Second, the detected effects of the ESCB’s sovereign debt purchases on the auction cycles should not necessarily be interpreted as incompatible with the objective of minimising their effect on primary and secondary sovereign debt markets. Auction cycles are the result of a market friction in the sense that a limited set of primary dealers with limited resources need to first absorb the newly issued debt. The ESCB interventions help to dampen temporary and unwarranted yield increases caused by this friction, thereby dampening unwarranted increases in debt-servicing costs. In addition, the temporary yield increases associated with auction cycles disappear after a few days. Hence, while the amplitude of the auction cycle is affected by the ESCB’s purchases, the effect of these purchases disappears after a few days when the cycle has died out.

Third, since increases in market volatility affect the secondary sovereign debt markets of all euro area members, concentrating ESCB purchases during periods of high market volatility would further reduce unwarranted increases in debt-servicing costs, without structurally affecting public debt yields and without giving advantages to specific countries.

Moreover, although this is speculative, and more research is needed to underpin such a conclusion, the ESCB purchases could potentially reduce risks of extreme yield movements around new debt auctions, risks that might not necessarily be caused by fundamentals, but that are likely relatively high during periods of high market volatility.

References

Beetsma, R, M Giuliodori, F De Jong, and D Widijanto (2016), “Price Effects of Sovereign Debt Auctions in the Eurozone: The Role of the Crisis”, Journal of Financial Intermediation 25: 30-53.

Fleming, M, and J Rosenberg (2007), “How Do Treasury Dealers Manage Their Positions?”, Federal Reserve Bank of New York Staff Reports, 299.

Lou, D, H Yan, and J Zhang (2013), “Anticipated and Repeated Shocks in Liquid Markets”, Review of Financial Studies 26: 1891-1912.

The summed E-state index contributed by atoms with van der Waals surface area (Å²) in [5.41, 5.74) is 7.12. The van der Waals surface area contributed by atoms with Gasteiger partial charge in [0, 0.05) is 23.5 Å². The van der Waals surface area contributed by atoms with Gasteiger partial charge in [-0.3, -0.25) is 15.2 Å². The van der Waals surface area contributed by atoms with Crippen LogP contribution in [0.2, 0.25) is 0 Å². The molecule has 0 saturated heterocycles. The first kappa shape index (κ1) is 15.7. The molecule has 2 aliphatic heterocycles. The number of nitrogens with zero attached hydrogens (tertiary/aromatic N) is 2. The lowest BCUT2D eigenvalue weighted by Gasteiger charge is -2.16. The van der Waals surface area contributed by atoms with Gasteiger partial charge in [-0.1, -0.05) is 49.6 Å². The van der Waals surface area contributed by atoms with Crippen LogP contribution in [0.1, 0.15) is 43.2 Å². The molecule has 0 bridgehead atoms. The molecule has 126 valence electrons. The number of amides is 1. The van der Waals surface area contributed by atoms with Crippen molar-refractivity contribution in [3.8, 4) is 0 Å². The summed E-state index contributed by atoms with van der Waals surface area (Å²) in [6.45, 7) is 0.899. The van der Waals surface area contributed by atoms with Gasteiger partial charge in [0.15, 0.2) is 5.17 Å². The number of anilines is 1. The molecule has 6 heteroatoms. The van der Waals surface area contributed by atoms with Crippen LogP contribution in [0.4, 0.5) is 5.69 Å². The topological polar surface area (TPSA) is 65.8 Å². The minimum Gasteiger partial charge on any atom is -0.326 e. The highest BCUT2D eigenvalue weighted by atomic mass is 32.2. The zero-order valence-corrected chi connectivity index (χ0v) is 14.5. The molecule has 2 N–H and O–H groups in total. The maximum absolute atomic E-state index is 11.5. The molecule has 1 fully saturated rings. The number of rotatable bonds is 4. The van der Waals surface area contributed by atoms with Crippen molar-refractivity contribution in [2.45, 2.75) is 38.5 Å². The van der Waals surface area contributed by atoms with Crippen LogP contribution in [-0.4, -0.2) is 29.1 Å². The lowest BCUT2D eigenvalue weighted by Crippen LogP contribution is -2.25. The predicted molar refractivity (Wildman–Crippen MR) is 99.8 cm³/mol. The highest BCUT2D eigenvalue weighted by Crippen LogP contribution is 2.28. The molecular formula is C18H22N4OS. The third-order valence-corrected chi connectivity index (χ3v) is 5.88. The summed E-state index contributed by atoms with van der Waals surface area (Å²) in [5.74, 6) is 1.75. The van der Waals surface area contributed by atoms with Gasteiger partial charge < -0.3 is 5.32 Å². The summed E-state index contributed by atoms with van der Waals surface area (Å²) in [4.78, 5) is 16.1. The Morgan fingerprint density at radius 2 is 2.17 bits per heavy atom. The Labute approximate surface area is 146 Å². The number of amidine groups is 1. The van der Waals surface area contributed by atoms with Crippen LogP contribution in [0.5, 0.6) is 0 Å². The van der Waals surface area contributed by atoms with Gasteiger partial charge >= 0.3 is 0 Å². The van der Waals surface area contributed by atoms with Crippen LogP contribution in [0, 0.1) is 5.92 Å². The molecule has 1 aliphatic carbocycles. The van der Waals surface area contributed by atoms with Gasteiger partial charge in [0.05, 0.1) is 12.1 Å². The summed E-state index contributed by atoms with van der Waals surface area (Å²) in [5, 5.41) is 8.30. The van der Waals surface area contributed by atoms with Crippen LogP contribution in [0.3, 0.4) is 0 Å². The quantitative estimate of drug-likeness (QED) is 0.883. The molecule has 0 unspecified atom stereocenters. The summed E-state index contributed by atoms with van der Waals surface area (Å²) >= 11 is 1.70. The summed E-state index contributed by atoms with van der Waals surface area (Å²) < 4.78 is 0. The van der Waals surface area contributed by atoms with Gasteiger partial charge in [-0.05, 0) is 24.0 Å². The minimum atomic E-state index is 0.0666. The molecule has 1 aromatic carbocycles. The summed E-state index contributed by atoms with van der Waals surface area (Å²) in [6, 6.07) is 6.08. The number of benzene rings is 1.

Sigaux, J-D (2018), “Trading ahead of Treasury Auctions”, ECB Working Paper no. 2208.

Van Spronsen, J, and R Beetsma (2019), “Unconventional Monetary Policy and the Auction Cycles of Eurozone Sovereign Debt”, CEPR Discussion Paper no.14099.

Endnotes

[1] The figure is based on auctions of 10-year debt, because this generally is the most liquid and most-frequently auctioned bond.

[2] Secondary market data are for outstanding bonds with a remaining maturity of 10 years.

[3] For this reason, DMOs keep a close eye on secondary market conditions when setting the terms of a new debt issue. It is important to notice that yield fluctuations around auction dates are not necessarily more volatile than yield fluctuations outside those periods. In particular, we would not expect systematic differences in volatility if the flow of news is unrelated to the auctions themselves.

[4] In particular, the ECB states that “We do not buy government bonds in the primary market, which is explicitly forbidden under Article 123. And neither do we act in the secondary market in a way which could be perceived as equivalent to acting in the primary market.” See https://www.ecb.europa.eu/press/key/date/2016/html/sp160623.en.html.

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Topics:  EU institutions Financial markets

Tags:  global crisis, sovereign debt, secondary debt market, auction cycles, ECB, unconventional monetary policy

MN Professor of Pension Economics and Vice-Dean of the Faculty of Economics and Business, University of Amsterdam, Member of the European Fiscal Board

PhD candidate, University of Amsterdam and Tinbergen Institute

CEPR Policy Research